A common feeling you might express is, “They just don’t get me,” or “If I told them, they’d never understand.”  Maybe it’s a relationship you’re in that you don’t want to tell your parents about. Maybe you aren’t sure if you’ll be accepted living a way that is uncommon or doing things that are socially unacceptable.  You often wonder, “Why won’t anyone listen to me? Why won’t they understand?” You feel frustrated that no one seems to listen.  

This causes you to feel alone, confused, angry, and sometimes scared.  Sadly, what you’re feeling is far too common. You’re trying to be the best you can but you feel like what you do doesn’t matter.  Or maybe you’re doing what others expect but nobody sees you. You’re trying to find out where you fit in and who you are but others aren’t patient with you.  

You begin behaving in risky ways to escape your problems or to possibly get the attention of someone who can help.  But living this way makes life challenging. You feel pain from your actions and are wanting something or someone to take the pain away.  Maybe you use things or hang out with people that are dangerous. Maybe you’ve considered a more permanent solution to take the pain away.

I met a 14 year-old boy who expressed similar things and endured pain of his own. He wrote a poem to express what he experienced:

Nobody loves me.  Nobody cares. When I need someone to talk to, nobody’s there.

I’m always there for them but no one’s there for me.  I give them all my sympathy; they give me all their grief.

I want someone to love me but no one’s willing to try.  I hide and hold back all my pain but in the end I cry.

So I’ve come to one conclusion: no one’s there but me.  Because I know that no one’s out there. Nobody.

Because of pain, you might be motivated to do whatever it takes to cope with it.  Research agrees. Here are some recent findings about other teenagers who coped with their problems but were severely hurting:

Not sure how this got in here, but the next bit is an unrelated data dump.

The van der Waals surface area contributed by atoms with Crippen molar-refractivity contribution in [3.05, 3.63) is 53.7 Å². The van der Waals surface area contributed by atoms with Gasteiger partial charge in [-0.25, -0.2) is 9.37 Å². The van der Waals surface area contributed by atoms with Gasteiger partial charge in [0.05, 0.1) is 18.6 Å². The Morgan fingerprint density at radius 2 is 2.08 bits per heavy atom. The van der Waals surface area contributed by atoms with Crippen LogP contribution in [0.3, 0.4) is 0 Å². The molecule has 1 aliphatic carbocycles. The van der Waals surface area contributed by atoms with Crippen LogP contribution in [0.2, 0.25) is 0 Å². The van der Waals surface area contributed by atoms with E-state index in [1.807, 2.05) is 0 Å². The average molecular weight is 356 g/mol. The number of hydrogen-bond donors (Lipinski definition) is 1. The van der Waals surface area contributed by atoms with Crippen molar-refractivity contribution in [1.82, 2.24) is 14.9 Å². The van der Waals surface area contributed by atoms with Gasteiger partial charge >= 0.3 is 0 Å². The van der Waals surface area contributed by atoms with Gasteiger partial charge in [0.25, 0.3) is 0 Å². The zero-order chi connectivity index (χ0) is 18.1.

• Suicide is the second leading cause of death for individuals between the ages of 10 and 24 (4 out of 5 who attempted suicide reportedly gave signs but the signs went unnoticed).
  • About 38% of teenage girls and 41% of teenage boys have had sex at least once by their freshman year of high school. Further, nearly 250,000 children were born to girls within the ages of 15 to 19.
  • Over 32% of teenage girls and nearly 28% of teenage boys are currently drinking alcohol.
  • Over 20% of students, ages 12-18, have been or are currently being bullied.  
  • About 20% have a mental illness; however, it took an average of 9 years to recognize and to treat it. Mental illness was also linked to crime, dropout and suicide.

When the pain is too much to handle, we tend to cope with what’s available.  Unfortunately, those things have serious and, sometimes, irreversible consequences.  At this point, many look back at what they’ve done, wishing that they could have had somewhere to retreat that is judgment-free and someone to talk to, to cry and to have someone understand the meaning of their tears.  Gratefully, in many cases, this place that teenagers could retreat to is their home and the people they could talk to, that could understand the meaning of their tears, were their parents. But in other cases, the home wasn’t a place of safety and though their parents loved them, they could not help.  In the case of the 14 year-old boy I met, he didn’t have a home where he could speak his mind. Through divorce, his dad left the state and his mother was constantly working. He had no one. He was angry. He was hurting.

If your find yourself agreeing with these words, please seek help.  You don’t need to feel alone. You ARE important enough to listen to!  Understanding your pain IS important! Please don’t give up!

-Shawn Bills, LMFT


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